The operations staff at Robinson WWTP leveraged a screwpress’ greatly improved dewatering performance to solve their sludge storage issues
Robinson Wastewater Treatment Plant had technology in place, but it was a 1982 model belt filter press that - on average - produced a 15 to 18 percent solids end-product. Due to that degree of dryness, the sludge would not stay stacked up in the sludge storage building, thus drastically reducing the plant’s limited storage space. Lawrence Quick, superintendent of public works, and his team at Robinson WWTP knew that it was time to update their sludge dewatering process and they knew that better technology was out there. The solution Robinson WWTP chose for their technology upgrade was Huber’s RoS3Q screw press.
Simple solution for a simple goal
What Quick and his team at Robinson WWTP really wanted was dryer sludge. That’s pretty simple.
“The screw press has a very basic design. It has few moving parts and requires very little effort to operate and maintain. We turn it on and it operates on its own. An operator checks the screw periodically for any type of alarm, which is infrequent, but that’s it,” says Quick.
The RoS3Q screw press requires:
- Little effort or time to operate and maintain
- Minimal scheduled maintenance or repairs
- Less space than the belt press
The RoS3Q unit is totally enclosed, so there is no splashing and spraying of wastewater in its vicinity. It is operationally efficient at removing solids, producing dryer and lighter sludge and discharging much clearer filtrate water. Because of the screw press, Robinson has been able to reduce the WWTP’s total activated sludge solids inventory from 300,000 to 100,000 pounds. Since the sludge is dryer (averaging 28 percent total solids), the shortage of storage space is a non-factor since dewatered sludge stays stacked up instead of running back down and occupying more of the limited floor space.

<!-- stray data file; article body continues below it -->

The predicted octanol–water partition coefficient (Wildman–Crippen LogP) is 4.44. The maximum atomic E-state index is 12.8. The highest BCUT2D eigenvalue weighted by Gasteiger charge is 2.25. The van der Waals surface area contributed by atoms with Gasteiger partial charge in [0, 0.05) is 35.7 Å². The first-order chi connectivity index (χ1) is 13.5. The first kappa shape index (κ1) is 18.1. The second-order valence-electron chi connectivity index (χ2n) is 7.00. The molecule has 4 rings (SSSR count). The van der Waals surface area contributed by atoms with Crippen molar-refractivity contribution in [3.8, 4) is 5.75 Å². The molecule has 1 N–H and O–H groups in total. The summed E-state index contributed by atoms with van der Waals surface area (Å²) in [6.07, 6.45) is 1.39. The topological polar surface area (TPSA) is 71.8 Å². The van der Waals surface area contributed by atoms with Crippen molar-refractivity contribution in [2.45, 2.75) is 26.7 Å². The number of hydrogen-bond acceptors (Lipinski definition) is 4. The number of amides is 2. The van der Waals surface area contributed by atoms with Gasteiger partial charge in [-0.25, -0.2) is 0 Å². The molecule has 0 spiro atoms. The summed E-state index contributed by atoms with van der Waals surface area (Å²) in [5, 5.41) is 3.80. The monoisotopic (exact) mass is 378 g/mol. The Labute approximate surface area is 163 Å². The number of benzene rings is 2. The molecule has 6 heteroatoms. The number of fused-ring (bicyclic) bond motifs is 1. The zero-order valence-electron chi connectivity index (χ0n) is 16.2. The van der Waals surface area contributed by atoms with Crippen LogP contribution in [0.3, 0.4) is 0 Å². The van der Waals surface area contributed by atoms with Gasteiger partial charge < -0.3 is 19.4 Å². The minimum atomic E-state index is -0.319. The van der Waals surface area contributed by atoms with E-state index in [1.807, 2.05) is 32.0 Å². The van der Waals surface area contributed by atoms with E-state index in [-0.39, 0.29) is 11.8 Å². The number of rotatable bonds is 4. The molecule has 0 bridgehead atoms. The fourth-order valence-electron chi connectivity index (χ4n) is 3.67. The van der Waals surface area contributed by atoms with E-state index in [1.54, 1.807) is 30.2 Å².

Here are a couple belt-press-to-screw-press comparisons that Quick provided:
1. If the belt press ran for more than one day per week, the wet sludge it produced would quickly fill the plant’s storage. If too much sludge was produced, the storage building would get full and daily wasting at the plant would have to stop. The screw press operates four days a week and never overloads the storage building since the sludge can be stacked to the ceiling.
2. Since switching to the screw press, Robinson has been able to reduce the sludge blankets in their secondary clarifiers to around 1 to 2 feet. Before the screw press, Robinson’s secondary clarifiers were consistently around 12 to 13 feet. Additionally, due to the very high sludge age in the activated sludge system, dead bacteria collected in the stilling wells of the clarifiers and would require the use of plant water spray to control it. This also created a scum layer on the surface of the clarifiers. Those issues have gone away and are not problems now.
3. The filtrate water is very clear on the discharge of the screw press. In essence, the solids capture rate is very efficient so sludge is not returned back to the head of the plant. The old belt press had a terrible solids capture rate so a lot of sludge that should have been removed from the system was being reprocessed.
The character of sludge
From smelly soup to neat, low-odor cake, the character of Robinson WWTP’s sludge changed. But these weren’t the only changes. The amount of ammonia nitrogen in the sludge tripled. The local farmers who use Robinson WWTP’s sludge are thrilled. When it comes to the semiannual sludge land application events, the dryness of the final sludge makes it much easier to handle and generates much less odor.
Quick and his WWTP team have noticed:
- A reduction in manpower for sludge processing
- Improvements to sludge handling and storage
- Improvements in sludge quality and filtrate clarity
- A cleaner and less odorous plant atmosphere
- Reductions in budgetary items associated with this process (maintenance and repairs)
Huber Technology provides state-of-the-art equipment for municipal and industrial water and wastewater treatment. For more information on the RoS3Q Screwpress or other treatment technology, visit www.huber-technology.com.